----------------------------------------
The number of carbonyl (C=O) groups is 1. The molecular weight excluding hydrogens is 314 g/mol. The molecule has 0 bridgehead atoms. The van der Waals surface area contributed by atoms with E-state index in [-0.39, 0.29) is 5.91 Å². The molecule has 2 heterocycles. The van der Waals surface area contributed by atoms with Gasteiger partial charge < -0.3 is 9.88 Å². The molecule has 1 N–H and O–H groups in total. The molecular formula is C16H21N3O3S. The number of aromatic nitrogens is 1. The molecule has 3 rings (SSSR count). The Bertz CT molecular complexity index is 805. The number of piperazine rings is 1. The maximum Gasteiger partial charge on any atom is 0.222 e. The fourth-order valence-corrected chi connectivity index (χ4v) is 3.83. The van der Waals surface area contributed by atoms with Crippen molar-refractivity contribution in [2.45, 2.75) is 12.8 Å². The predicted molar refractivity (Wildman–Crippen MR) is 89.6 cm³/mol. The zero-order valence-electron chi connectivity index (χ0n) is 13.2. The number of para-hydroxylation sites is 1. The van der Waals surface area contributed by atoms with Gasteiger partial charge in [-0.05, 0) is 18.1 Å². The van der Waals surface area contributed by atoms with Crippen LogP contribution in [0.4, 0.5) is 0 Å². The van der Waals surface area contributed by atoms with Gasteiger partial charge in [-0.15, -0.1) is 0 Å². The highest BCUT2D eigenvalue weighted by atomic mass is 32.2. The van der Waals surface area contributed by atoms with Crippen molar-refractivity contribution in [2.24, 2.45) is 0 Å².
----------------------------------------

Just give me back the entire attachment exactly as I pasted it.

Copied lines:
The number of carbonyl (C=O) groups is 1. The molecular weight excluding hydrogens is 314 g/mol. The molecule has 0 bridgehead atoms. The van der Waals surface area contributed by atoms with E-state index in [-0.39, 0.29) is 5.91 Å². The molecule has 2 heterocycles. The van der Waals surface area contributed by atoms with Gasteiger partial charge < -0.3 is 9.88 Å². The molecule has 1 N–H and O–H groups in total. The molecular formula is C16H21N3O3S. The number of aromatic nitrogens is 1. The molecule has 3 rings (SSSR count). The Bertz CT molecular complexity index is 805. The number of piperazine rings is 1. The maximum Gasteiger partial charge on any atom is 0.222 e. The fourth-order valence-corrected chi connectivity index (χ4v) is 3.83. The van der Waals surface area contributed by atoms with Crippen molar-refractivity contribution in [2.45, 2.75) is 12.8 Å². The predicted molar refractivity (Wildman–Crippen MR) is 89.6 cm³/mol. The zero-order valence-electron chi connectivity index (χ0n) is 13.2. The number of para-hydroxylation sites is 1. The van der Waals surface area contributed by atoms with Gasteiger partial charge in [-0.05, 0) is 18.1 Å². The van der Waals surface area contributed by atoms with Crippen LogP contribution in [0.4, 0.5) is 0 Å². The van der Waals surface area contributed by atoms with Gasteiger partial charge in [-0.15, -0.1) is 0 Å². The highest BCUT2D eigenvalue weighted by atomic mass is 32.2. The van der Waals surface area contributed by atoms with Crippen molar-refractivity contribution in [2.24, 2.45) is 0 Å².